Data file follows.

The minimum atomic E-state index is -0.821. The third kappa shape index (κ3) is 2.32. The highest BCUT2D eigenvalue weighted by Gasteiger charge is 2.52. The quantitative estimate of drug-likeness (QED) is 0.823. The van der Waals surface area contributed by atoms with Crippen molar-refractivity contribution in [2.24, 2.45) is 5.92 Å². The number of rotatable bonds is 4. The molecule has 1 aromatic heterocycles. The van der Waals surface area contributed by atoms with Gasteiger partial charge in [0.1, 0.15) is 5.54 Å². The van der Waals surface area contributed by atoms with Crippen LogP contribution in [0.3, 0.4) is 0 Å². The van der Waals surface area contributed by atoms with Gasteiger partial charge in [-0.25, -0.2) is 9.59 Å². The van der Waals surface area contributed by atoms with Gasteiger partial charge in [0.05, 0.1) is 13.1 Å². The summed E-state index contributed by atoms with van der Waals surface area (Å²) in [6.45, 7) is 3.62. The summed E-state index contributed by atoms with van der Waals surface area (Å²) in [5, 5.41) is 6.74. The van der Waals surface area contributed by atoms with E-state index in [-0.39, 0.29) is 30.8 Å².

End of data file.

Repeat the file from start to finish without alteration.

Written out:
The minimum atomic E-state index is -0.821. The third kappa shape index (κ3) is 2.32. The highest BCUT2D eigenvalue weighted by Gasteiger charge is 2.52. The quantitative estimate of drug-likeness (QED) is 0.823. The van der Waals surface area contributed by atoms with Crippen molar-refractivity contribution in [2.24, 2.45) is 5.92 Å². The number of rotatable bonds is 4. The molecule has 1 aromatic heterocycles. The van der Waals surface area contributed by atoms with Gasteiger partial charge in [0.1, 0.15) is 5.54 Å². The van der Waals surface area contributed by atoms with Crippen LogP contribution in [0.3, 0.4) is 0 Å². The van der Waals surface area contributed by atoms with Gasteiger partial charge in [-0.25, -0.2) is 9.59 Å². The van der Waals surface area contributed by atoms with Gasteiger partial charge in [0.05, 0.1) is 13.1 Å². The summed E-state index contributed by atoms with van der Waals surface area (Å²) in [6.45, 7) is 3.62. The summed E-state index contributed by atoms with van der Waals surface area (Å²) in [5, 5.41) is 6.74. The van der Waals surface area contributed by atoms with E-state index in [-0.39, 0.29) is 30.8 Å².